It’s hard to understand why some lawmakers believe a beverage tax will reduce obesity rates when one looks at the facts. It’s also clear that a tax on common grocery items like soda is not popular with Americans: more than 30 proposed soda taxes have failed in recent years.
So why do some politicians and members of the public health community keep trying to persuade people that food and beverage taxes are the solution to the complex issue of obesity? Maybe because they are searching for easy answers.
Journalist Caroline Scott-Thomas points out in an article on FoodNavigator.com that the public health community has gotten nutrition wrong before. She writes that the previous U.S. Dietary Guidelines Advisory Committee’s recommendation to cut saturated fat led to the low-fat craze that unintentionally may have made public health worse.
Countries in Europe, which has experimented with using taxes to change the way people eat, recently revoked some taxes on foods because there was no evidence the taxes improved public health.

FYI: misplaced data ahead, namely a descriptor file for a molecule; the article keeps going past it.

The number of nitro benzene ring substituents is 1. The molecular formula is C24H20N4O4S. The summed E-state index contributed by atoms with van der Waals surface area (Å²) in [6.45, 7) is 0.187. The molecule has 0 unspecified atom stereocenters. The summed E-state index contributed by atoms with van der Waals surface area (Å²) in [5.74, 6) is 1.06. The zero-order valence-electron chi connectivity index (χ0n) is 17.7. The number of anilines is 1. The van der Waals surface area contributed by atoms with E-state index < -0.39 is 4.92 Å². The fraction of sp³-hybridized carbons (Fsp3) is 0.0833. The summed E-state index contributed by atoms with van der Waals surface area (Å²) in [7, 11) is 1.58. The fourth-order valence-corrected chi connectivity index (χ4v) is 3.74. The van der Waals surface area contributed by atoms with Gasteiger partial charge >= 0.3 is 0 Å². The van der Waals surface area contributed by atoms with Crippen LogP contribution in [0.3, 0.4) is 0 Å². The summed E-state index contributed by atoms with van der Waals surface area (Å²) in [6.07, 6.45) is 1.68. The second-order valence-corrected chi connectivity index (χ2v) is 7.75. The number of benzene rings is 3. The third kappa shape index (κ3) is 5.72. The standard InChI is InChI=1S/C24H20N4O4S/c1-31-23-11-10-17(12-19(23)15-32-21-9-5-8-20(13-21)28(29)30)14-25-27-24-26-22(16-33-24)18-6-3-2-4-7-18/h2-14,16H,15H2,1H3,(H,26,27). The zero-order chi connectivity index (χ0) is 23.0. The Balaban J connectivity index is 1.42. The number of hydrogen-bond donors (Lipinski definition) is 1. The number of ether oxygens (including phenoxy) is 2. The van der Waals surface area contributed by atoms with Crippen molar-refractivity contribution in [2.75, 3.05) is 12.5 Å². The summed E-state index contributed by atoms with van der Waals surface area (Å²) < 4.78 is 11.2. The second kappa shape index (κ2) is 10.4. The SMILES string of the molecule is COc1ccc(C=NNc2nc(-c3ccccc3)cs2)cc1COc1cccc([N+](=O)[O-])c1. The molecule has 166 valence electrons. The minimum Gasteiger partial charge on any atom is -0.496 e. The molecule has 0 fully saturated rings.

“Food is not a single product but a complex bundle of goods with many substitutes, making it challenging to predict how consumers will alter their buying behavior in response not only to the taxed good, but especially with respect to other related goods,” a European Union report stated.
“There are as yet no robust conclusions on the impact of food taxes on public health.”
Taxes are just not the answer. When it comes down to it, it’s all about education – knowing how to balance all calories consumed with physical activity. Politicians should help educate Americans about balance rather than slapping discriminatory taxes on common grocery items if they really want real solutions that will have a lasting impact.